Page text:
New Welsh Review

Archived since Summer 1988 Modern Archive Quarterly
138 issues
For over 30 years, New Welsh Review Ltd has been central to the Welsh literary scene in offering a vital outlet for the very best new fiction, creative non-fiction and poetry, a forum for critical debate and a rigorous and engaged reviewing culture.

We have published some of the greatest writers and thinkers from Wales and beyond; Dannie Abse, Paul Muldoon, P.D. James, Emyr Humphreys, Leslie Norris, Gwyneth Lewis, Les Murray, Rachel Trezise, Niall Griffiths, Owen Sheers, Tiffany Murray, Edna Longley, Byron Rogers and Gillian Clarke. In summer 2015 we rebranded the creative magazine as New Welsh Reader, to combine the appeal of the new while maintaining our traditions and track record.

We now have a fully searchable archive available, which goes back to 2000.
Latest issue
THEME: 'Threshold', edited by Gwen Davies

European female-led literature with an emphasis on writing of place and nature in nonfiction, and voice-driven narrative in fiction. Literature in translation, and a return to the feature-length critical essay, as well as regular review-essays on contemporary books of Welsh interest. Plus a feature on artist William McClure Brown (1953–2008).

Bringing together the best of Wales' review-essays, including a comparison of new editions of nature classics, 'Back to the Land' by Pippa Marland. The books under review, Thomas Firbank's 'I Bought a Mountain' and Margiad Evans' 'Autobiography' take contrasting blustering and humble approaches to stepping over the sub/urban doorstep into nature.

A showcase of new nonfiction, previewing forthcoming titles from some of Wales' key English-language publishers, exploring books on anti-Welsh media vitriol covering the early Manic Street Preachers, and historical flooding and the riches of an Eton-owned Benedictine fishery on the Gwent Levels.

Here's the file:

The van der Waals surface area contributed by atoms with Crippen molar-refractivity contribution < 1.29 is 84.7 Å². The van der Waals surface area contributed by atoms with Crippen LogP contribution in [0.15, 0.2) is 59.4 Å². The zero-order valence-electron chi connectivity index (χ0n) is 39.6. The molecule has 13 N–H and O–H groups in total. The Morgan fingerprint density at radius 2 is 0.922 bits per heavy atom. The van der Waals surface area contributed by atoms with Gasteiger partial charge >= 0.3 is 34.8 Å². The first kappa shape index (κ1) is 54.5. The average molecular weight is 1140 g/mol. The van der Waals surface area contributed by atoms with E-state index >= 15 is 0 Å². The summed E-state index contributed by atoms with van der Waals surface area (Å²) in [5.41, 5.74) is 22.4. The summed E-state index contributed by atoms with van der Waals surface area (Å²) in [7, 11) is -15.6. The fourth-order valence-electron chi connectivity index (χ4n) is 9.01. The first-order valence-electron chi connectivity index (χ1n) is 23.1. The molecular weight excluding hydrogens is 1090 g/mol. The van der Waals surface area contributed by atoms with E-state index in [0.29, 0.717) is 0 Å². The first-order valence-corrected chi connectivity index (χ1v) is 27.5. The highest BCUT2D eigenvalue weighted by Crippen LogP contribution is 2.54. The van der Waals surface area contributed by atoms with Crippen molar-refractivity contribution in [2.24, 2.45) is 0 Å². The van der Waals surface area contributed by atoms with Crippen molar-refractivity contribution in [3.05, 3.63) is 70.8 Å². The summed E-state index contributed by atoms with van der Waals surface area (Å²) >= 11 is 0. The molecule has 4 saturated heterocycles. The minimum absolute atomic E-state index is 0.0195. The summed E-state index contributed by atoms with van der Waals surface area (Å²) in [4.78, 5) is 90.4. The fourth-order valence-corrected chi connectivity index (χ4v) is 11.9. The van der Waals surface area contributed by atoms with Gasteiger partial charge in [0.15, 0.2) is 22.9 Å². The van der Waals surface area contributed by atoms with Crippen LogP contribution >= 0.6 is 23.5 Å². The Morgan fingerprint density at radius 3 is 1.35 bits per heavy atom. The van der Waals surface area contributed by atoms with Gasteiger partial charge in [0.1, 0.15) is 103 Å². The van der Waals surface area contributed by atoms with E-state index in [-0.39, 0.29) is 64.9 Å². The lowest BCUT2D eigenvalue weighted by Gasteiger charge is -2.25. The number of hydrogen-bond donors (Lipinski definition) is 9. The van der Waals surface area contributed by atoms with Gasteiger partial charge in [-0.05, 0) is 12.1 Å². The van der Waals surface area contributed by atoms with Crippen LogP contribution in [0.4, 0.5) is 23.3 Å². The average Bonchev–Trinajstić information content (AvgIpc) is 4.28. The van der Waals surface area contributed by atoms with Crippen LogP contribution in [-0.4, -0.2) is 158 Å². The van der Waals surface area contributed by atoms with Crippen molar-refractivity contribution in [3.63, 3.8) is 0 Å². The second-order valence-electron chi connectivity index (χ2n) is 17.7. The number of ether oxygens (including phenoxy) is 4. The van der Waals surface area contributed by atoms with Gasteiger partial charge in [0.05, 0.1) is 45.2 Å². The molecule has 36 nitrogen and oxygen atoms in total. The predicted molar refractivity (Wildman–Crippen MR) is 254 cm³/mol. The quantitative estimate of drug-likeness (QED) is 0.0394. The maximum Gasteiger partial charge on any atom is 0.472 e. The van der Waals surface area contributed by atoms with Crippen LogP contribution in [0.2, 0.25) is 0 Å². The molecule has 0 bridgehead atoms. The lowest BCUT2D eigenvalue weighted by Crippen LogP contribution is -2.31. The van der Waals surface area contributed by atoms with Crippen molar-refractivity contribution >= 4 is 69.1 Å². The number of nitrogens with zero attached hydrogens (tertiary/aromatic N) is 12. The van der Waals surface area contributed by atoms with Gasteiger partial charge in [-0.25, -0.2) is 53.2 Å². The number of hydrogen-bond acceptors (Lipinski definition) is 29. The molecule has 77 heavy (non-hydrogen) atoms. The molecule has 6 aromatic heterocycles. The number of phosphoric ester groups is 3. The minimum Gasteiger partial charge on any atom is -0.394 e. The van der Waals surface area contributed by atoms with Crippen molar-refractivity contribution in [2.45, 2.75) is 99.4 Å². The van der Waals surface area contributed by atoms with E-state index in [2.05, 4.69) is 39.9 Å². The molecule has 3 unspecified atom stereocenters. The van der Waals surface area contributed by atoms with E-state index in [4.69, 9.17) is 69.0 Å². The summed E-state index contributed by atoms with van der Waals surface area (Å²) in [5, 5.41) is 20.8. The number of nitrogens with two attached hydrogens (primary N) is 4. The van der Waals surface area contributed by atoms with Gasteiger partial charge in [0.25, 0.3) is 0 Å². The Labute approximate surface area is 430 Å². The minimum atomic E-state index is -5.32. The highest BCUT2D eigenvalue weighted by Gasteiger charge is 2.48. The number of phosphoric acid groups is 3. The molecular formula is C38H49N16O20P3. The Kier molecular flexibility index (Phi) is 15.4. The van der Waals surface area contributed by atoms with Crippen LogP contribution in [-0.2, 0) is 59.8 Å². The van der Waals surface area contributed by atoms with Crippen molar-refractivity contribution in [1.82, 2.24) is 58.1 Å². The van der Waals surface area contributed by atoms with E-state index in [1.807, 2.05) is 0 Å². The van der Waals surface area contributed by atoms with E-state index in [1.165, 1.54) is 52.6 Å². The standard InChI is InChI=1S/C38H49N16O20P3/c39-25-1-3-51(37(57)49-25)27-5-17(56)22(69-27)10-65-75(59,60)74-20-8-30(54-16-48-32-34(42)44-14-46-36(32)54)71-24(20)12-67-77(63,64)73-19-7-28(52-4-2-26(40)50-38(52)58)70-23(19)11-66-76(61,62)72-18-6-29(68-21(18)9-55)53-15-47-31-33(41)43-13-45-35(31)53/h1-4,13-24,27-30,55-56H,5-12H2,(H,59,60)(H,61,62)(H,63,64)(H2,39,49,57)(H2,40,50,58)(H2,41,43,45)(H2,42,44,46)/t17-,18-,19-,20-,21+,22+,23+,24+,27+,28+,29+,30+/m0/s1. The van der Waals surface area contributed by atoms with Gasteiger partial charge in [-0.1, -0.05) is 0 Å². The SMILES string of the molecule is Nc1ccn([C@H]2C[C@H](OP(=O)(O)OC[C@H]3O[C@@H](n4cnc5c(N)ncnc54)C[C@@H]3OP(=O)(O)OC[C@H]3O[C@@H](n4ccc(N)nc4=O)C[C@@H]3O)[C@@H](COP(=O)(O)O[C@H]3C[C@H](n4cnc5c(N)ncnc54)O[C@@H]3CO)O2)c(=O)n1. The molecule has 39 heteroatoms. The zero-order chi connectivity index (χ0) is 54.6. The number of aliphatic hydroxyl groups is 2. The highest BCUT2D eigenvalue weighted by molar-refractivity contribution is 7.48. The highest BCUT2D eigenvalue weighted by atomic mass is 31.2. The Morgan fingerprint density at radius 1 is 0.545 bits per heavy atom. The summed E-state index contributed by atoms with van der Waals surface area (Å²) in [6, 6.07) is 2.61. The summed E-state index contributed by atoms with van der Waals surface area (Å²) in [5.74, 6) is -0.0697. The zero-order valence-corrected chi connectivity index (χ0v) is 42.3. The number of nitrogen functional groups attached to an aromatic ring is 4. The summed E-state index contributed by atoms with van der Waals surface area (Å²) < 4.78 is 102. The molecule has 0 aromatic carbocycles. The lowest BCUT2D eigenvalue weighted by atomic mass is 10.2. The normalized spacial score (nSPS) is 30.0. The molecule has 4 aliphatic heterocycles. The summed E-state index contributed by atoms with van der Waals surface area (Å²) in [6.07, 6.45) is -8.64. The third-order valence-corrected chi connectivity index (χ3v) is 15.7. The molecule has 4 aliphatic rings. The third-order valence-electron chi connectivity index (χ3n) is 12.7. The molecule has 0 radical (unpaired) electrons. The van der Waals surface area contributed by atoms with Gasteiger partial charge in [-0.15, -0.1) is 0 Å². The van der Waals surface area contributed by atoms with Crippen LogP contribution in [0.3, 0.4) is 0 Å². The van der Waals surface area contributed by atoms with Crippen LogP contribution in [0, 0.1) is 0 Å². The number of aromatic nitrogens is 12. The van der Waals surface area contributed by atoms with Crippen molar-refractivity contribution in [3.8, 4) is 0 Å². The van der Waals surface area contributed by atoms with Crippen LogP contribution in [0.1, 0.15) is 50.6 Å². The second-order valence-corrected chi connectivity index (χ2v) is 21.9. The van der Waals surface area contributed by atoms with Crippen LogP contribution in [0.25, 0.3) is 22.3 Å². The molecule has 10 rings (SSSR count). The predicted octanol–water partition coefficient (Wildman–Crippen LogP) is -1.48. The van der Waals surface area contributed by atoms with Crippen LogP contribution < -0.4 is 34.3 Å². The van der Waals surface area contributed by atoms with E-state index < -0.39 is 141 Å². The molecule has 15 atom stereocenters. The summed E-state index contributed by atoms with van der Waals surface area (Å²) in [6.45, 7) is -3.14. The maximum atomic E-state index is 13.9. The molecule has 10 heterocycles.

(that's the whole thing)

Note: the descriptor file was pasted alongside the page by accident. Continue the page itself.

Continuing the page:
In original fiction: a wonderful story about a teenage boy on the cusp of bodily and emotional change, ‘Trout’, by Satterday Shaw, and a second, finely crafted story about the effect of geographical dislocation on teenage identity emergence, 'Another Place' by Philippa Holloway, set on Crosby beach.

Plus Editorial by Gwen Davies and a new opinion feature (Last Page) by Richard Lewis Davies in which both writers note that magazines in Wales are undergoing a transition, during which readers and subscribers will need to step up to the plate if a commitment to expressing our particular place and time, is to be maintained.


Half-in, half-out: Gwen Davies.

Bears at the Fridge: Goldcliff to Whitson Preview extract from This Stolen Land by Marsha O’Mahony.
The Kinnock Factor: The Manics and Anti-Welshness Edited abridged preview from International Velvet by Neil Collins.

Another Place: Story by Philippa Holloway.
Trout: Story by Satterday Shaw.

Dark Formula: Timothy Laurence Marsh on why reckless travel writing matters.
Books for Alien Girls: JL George's personal and practical reflections on the role neurodivergence can and should play when writing fiction.

Back to the Land: Pippa Marland on two nature memoir classics, one of hubristic bluster, the other humbly receptive.
‘Queer Old Codgers’: Claire Pickard on the portrayal of highly nuanced gay identities and history in recent nonfiction titles and a major short story anthology.

Richard Lewis Davies on how a culture with ambition needs critics and readers.

Subjects: Culture, Literature, Poetry

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  • First Issue: Summer 1988
  • Latest Issue: Summer 2024
  • Issue Count: 138
  • Published: Quarterly
  • ISSN: 2059-6693